2 pounds   bone in, skin on chicken thighs (4 medium), patted dry

2 teaspoons  finely grated orange zest

1 teaspoon  ground cinnamon

To taste  kosher salt

To taste freshly ground black pepper

5 tablespoons  extra virgin olive oil

1   medium yellow onion, thinly sliced

1½  pounds rainbow carrots with green tops, cut into 2” pieces,

tops reserved

1 cup   dried prunes, coarsely chopped

½ cup  freshly squeezed orange juice

¾ cup  chicken stock

1   garlic clove, finely grated

Preheat the oven to 400 degrees.

In a large bowl, toss the chicken thighs with 1 teaspoon of the orange zest, ½ teaspoon of the cinnamon and a heavy pinch of salt and pepper to coat.

In a large ovenproof skillet, heat 3 tablespoons of the olive oil over medium heat. Place the thighs in the pan, skin side down, and cook until the skin is golden and the fat has rendered, 8 to 10 minutes. Flip the thighs and sear the other side, 3 to 4 minutes. Transfer to a plate.

Raise the heat to medium-high, then add the onion to the skillet. Cook, stirring often, until softened and lightly caramelized, 3 to 4 minutes. Stir in the remaining 1 teaspoon of orange zest and ½ teaspoon cinnamon to incorporate. Add the carrots, followed by the prunes and orange juice, and cook, stirring often, until the carrots begin to soften, and the orange juice glazes them, 10 to 12 minutes.

Stir in the stock and season with the salt and pepper. Place the thighs on top, skin side up, and transfer the skillet to the oven. Roast for 15 minutes, until the thighs have reached an internal temperature of 165 degrees and the carrots are tender.

Meanwhile, coarsely chop 2 cups of the reserved carrot greens and place them in a small bowl. Add the garlic and remaining 2 tablespoons of olive oil and stir to combine. Season with salt and pepper.

Spoon the carrot top relish over the chicken and carrots, then serve.

Excerpted from “JEW-ISH: A COOKBOOK: Reinvented Recipes from a Modern Mensch” ©2021 by Jake Cohen. Reproduced by permission of Houghton Mifflin Harcourt. All rights reserved.

Southwestern Tsimmes Stuffed in Chilies

Yield: 10 to 12 servings

Pan spray for greasing the pan

¼ pound   pitted prunes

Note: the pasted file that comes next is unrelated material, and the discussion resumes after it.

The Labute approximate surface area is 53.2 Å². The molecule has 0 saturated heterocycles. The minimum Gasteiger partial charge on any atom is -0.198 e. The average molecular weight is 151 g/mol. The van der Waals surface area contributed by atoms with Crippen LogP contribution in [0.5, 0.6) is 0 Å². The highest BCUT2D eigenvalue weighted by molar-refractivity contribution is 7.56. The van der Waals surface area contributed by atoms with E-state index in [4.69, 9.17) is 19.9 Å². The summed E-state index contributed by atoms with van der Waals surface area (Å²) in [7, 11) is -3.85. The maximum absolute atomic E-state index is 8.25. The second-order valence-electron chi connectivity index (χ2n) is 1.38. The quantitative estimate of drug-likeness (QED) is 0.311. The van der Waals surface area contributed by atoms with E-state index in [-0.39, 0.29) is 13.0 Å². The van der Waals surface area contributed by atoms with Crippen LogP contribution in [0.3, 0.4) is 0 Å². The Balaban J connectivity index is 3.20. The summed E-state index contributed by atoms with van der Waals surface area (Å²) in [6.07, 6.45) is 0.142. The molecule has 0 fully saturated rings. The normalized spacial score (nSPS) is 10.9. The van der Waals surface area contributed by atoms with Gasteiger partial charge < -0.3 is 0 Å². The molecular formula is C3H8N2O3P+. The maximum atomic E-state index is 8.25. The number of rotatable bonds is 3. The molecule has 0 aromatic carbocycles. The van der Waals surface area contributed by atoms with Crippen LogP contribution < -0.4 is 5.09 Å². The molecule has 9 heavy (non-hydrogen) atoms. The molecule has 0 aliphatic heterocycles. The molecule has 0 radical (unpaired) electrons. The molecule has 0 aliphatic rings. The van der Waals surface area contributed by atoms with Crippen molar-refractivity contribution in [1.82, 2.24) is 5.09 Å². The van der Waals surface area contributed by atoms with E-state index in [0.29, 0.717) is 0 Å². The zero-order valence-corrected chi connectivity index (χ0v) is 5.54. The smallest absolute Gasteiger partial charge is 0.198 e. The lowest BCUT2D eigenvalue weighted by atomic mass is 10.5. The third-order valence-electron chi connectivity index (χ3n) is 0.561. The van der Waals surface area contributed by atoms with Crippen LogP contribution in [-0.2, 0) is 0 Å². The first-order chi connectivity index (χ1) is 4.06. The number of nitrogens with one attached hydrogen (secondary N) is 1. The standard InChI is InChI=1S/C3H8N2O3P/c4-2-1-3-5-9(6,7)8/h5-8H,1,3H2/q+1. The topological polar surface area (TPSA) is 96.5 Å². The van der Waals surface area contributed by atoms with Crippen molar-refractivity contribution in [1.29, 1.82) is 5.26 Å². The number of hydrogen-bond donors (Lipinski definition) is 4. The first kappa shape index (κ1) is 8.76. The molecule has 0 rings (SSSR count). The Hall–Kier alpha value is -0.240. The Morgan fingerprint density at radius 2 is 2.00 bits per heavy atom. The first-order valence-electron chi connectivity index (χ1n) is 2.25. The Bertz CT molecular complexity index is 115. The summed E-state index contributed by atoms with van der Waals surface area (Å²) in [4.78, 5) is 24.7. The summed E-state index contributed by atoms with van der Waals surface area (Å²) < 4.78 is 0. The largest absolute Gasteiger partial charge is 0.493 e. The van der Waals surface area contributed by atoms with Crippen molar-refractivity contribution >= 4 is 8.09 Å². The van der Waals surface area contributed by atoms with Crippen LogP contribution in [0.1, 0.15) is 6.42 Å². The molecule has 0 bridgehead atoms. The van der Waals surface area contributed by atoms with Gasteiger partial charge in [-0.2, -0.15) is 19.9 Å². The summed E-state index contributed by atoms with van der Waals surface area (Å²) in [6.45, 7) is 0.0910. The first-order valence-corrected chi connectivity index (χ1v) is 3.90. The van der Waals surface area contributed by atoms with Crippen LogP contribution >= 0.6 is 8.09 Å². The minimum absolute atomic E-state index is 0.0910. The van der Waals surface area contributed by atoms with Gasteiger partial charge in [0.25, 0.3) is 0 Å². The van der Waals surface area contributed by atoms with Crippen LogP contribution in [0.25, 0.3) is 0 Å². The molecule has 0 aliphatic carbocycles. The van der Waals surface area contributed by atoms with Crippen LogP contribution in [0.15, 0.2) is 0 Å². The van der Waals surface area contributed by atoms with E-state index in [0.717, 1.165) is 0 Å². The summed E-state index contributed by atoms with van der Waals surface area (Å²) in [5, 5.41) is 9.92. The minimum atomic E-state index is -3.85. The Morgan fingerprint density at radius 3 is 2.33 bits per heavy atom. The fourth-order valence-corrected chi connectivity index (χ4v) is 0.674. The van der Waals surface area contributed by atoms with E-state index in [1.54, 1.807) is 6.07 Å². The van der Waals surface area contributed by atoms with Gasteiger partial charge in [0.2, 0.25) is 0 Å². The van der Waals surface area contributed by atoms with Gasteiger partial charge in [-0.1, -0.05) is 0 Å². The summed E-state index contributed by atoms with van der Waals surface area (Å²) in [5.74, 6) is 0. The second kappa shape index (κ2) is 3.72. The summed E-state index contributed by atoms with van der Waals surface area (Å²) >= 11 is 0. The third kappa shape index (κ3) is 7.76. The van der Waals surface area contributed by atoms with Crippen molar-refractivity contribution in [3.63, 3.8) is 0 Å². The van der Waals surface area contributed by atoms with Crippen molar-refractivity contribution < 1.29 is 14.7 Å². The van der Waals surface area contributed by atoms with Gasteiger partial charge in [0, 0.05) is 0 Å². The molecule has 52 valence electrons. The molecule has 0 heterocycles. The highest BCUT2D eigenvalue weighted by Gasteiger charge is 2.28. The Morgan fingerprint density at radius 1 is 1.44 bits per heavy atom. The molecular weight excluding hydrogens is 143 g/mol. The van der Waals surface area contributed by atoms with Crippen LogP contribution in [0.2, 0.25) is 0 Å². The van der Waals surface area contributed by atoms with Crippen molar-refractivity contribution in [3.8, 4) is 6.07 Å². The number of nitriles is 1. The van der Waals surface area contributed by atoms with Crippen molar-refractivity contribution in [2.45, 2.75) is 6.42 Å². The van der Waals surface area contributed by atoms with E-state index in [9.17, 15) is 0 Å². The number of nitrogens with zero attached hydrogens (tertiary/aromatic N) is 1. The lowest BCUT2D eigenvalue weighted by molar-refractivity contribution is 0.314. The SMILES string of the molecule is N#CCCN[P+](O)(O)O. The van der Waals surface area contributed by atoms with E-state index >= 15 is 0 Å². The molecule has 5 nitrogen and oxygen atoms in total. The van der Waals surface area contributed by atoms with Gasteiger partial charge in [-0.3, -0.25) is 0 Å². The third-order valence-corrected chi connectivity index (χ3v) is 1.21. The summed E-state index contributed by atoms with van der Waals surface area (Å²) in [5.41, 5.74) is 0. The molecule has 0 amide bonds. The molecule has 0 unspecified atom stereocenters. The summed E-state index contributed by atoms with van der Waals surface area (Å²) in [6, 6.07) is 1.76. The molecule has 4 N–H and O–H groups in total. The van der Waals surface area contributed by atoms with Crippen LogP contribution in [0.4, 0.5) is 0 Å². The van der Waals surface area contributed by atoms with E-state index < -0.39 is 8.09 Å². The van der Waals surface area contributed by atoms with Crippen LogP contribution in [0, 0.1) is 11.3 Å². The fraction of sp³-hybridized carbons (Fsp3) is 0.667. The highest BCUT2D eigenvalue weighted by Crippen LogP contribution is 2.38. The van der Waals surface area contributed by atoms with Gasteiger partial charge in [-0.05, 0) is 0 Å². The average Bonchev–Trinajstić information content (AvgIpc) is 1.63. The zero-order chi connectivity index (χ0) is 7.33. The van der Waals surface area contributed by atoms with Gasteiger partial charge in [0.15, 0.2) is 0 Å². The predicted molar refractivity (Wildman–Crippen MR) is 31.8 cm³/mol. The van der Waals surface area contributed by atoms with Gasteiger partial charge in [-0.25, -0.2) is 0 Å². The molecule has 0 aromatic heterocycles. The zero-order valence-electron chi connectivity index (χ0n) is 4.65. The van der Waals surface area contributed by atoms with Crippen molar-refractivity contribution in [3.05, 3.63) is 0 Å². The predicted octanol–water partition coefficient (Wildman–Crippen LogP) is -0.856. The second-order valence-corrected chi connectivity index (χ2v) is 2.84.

6 medium peeled carrots, cut in chunks

3  medium sweet potatoes (about 2 pounds), peeled & diced

6   tablespoons honey

½ teaspoon  nutmeg

½ teaspoon  cinnamon

½ teaspoon  salt

1 tablespoon   lemon juice

¼ cup  orange juice

2 tablespoons  fresh cilantro, chopped

12  green or red Anaheim chilies

To taste pine nuts

Preheat the oven to 250 degrees.

Mix all the ingredients except the cilantro, chilies and optional pine nuts in a greased 3 quart baking dish. Cover and bake, stirring occasionally, until the vegetables are soft, but not mushy, about 2 hours. Let cool.

Using a fork or a potato masher, coarsely mash some of the mixture with the cilantro, leaving some of the vegetables chunky. This can be prepared a day ahead; just refrigerate until ready to use.

Place the chilies on a parchment-lined sheet pan and roast in an oven preheated to 450 degrees, turning occasionally, for about 20 minutes or until the skin is black” Remove to a paper bag and let the chilies rest there until cool. Peel off the skin.

With a sharp knife, make a slit from the bottom of the stem to the point of each chili. Gently scrape out the seeds and rinse the inside of the chilies.

Pat each chili dry and stuff with the prepared tsimmes so that each chili is slightly overstuffed, causing the slit in the chili to open, exposing the filling.

Bake in an oven preheated to 350 degrees for 10 to 15 minutes.

Alternately, you can put the stuffing mixture without stuffing chilies in a greased 9” x 13” casserole dish and bake in an oven preheated to 350 degrees for about 20 minutes or until it’s warm. If desired, add New Mexico fire roasted chilies, to taste, to the mix.

Garnish with pine nuts.

Adapted from “Jewish Cooking in America” by Joan Nathan, recipe provided by Zingerman’s Roadhouse.